One of the primary factors driving state and local unfunded pension liabilities is the failure of governments to always pay their pension bills, known as actuarially determined contributions. It is obvious that shortchanging a pension fund is likely to create problems down the road, so what causes states to do this?
Accounting specialists known as actuaries annually assess the finances of pension plans, and determine how much should be set aside in the coming budget year to ensure that promised pensions can be paid for. The resulting actuarially determined contribution (ADC) — formerly called the actuarially required contribution or ARC payment — should be enough to cover normal cost (for benefits earned this year) and unfunded liability amortization payments (to catch up on pension funding shortfalls). It is critical that government employers pay at least 100% of the ADC to ensure that the pension fund they are sponsoring stays on a path to long-term sustainability. Unfortunately, legislators have a poor track record in paying the full ADC.
This article in the journal State and Local Government Review examines 10 years of data (2003-2012) on the fiscal, political, and institutional frameworks that influence public finances, and concludes there is no meaningful partisan factor that drives pension funding. Republicans and Democrats are equally good and bad at paying the full ARC. For example, in 2012, actuaries determined that the 50 states should contribute $90.4 billion into their pension funds to pay for benefits promised to current workers and to pay down existing pension debt. Instead, that year the states collectively only saved $69.5 billion. And there was no overwhelming political party driving that $21 billion underpayment.
Instead, the primary factors associated with states who pay their ADC are the strength of the funded ratio (states with a strong funded status have smaller bills to pay and are more likely to pay them; states in a fiscal hole are more likely to struggle), and the political strength of the House speaker (having a supermajority allows for legislative leaders to dictate more their budget preferences, meaning fewer needs to make trade-offs that might lead to trimming the pension contributions).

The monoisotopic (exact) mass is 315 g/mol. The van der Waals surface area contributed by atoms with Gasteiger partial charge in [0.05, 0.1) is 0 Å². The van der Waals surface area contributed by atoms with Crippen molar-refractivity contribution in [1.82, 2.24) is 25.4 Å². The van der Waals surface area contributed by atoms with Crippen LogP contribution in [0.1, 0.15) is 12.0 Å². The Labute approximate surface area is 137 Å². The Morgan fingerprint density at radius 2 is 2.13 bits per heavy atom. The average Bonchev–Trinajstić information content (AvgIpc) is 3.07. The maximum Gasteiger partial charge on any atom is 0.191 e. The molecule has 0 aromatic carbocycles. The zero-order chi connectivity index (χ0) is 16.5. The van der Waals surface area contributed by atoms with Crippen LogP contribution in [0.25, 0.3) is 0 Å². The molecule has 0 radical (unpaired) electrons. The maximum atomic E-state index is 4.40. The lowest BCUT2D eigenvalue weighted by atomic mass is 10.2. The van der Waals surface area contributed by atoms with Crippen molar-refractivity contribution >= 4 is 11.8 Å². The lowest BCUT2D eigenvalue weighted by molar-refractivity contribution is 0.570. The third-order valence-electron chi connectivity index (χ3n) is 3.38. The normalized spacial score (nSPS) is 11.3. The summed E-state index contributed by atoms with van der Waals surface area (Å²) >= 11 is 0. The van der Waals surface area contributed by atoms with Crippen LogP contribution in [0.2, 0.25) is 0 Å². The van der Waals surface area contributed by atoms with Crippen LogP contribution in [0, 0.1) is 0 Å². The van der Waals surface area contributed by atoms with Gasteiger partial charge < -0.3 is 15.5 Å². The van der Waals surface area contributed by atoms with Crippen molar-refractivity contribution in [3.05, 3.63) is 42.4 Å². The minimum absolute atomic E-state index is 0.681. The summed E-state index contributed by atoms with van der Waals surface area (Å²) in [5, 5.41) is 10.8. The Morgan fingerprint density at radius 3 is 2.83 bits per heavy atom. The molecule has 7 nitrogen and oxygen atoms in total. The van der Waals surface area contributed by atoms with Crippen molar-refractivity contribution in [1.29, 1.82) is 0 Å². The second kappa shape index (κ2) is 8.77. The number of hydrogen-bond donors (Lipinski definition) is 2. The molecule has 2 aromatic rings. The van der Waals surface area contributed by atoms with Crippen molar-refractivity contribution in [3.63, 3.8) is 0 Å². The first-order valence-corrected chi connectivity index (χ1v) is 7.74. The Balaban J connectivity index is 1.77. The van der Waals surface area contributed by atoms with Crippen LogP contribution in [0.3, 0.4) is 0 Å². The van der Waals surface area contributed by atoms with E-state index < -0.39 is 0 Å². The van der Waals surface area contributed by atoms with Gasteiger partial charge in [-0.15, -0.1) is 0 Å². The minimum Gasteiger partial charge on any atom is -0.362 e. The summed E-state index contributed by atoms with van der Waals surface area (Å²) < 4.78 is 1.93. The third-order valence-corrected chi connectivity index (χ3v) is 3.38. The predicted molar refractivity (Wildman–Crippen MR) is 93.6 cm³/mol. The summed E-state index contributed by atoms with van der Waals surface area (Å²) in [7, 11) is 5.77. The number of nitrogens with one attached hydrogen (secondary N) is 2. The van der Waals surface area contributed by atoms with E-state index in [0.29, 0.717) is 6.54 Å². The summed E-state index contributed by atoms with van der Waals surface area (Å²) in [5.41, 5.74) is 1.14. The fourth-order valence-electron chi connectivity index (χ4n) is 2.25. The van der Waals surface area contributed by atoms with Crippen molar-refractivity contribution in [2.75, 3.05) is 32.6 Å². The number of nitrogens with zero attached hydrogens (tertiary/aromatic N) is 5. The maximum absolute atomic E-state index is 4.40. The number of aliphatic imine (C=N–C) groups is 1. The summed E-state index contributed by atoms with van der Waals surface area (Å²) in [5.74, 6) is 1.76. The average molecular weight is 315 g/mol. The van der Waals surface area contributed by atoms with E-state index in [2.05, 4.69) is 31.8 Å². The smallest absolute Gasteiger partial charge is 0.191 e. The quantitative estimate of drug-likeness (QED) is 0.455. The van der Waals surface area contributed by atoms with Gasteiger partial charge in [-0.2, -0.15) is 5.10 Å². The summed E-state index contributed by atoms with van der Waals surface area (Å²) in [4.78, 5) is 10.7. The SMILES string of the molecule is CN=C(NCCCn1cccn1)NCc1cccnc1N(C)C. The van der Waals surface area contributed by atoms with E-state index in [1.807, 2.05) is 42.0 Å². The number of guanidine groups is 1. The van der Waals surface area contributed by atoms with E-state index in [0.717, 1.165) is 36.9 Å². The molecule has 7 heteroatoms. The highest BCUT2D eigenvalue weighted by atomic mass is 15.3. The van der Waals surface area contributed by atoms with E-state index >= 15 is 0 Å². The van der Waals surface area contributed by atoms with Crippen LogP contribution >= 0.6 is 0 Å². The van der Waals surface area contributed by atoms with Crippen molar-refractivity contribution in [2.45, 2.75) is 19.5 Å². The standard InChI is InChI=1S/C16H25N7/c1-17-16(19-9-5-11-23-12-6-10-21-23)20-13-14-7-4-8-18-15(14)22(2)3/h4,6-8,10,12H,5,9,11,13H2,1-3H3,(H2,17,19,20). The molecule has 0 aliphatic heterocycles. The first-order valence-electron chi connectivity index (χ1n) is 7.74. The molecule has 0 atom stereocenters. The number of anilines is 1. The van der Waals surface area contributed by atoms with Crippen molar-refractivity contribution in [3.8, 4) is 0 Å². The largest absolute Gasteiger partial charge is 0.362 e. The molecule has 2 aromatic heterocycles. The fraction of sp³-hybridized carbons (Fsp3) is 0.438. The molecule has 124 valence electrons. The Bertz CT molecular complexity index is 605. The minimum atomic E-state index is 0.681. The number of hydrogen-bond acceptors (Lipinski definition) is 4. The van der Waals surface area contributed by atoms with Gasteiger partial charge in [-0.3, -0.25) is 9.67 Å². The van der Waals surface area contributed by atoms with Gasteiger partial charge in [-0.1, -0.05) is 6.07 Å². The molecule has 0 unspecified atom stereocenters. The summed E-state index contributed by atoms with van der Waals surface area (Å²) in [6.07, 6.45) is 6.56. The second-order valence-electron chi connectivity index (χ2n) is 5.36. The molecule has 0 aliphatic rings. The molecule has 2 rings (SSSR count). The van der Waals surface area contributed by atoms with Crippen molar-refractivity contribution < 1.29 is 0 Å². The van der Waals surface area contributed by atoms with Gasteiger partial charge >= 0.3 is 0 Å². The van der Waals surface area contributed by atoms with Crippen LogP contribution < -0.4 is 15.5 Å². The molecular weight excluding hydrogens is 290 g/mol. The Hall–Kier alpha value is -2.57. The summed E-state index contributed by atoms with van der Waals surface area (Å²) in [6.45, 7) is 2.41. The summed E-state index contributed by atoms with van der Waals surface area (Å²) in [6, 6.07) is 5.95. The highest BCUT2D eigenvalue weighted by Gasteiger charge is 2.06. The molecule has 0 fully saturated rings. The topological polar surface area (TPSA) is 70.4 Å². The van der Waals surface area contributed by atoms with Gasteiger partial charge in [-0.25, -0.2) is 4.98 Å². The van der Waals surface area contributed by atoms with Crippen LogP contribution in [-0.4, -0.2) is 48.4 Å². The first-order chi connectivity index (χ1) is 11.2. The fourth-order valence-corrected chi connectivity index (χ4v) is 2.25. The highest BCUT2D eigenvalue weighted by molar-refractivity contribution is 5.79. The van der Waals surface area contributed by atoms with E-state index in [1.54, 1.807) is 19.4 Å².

Factors associated with underfunding the ADC include, a weak bond rating, collective bargaining, Social Security participation, and “legislative professionalism.” The reasons for these factors are only speculative, but our theory is that there is likely a correlation (not causation) between states with poor credit ratings and underfunding their pension plan — for example, Illinois has struggled with its state budget so much that it has felt forced to underfund its pension plans, but those fiscal struggles in general are what have driven the states bad bond rating. Similarly, collective bargaining is not necessarily causing pension underfunding, but the fiscal constraints that come along with such determinants of compensation may lead certain states to underfund their pensions and use dollars for salary. By contrast, it is surprising to see states that participate in Social Security and that have long serving legislative staff as more likely to underfund their plans. But possible reasons include that states without Social Security know their public workers are depending on them whereas states participating in the federal retirement plan treat it as a safety net, and that more professional legislative staff better understand how to manipulate budgets in a way that closes deficit gaps but undercuts the pension plan.
Ultimately, this paper concludes there is no one-size-fits-all reason for why states fail to adhere to this best practice for pension plan management. Unfunded pensions are a bipartisan problem, and the specific factors ultimately are related to local fiscal decisions more than anything else.
Read the full paper in the journal State and Local Government Review.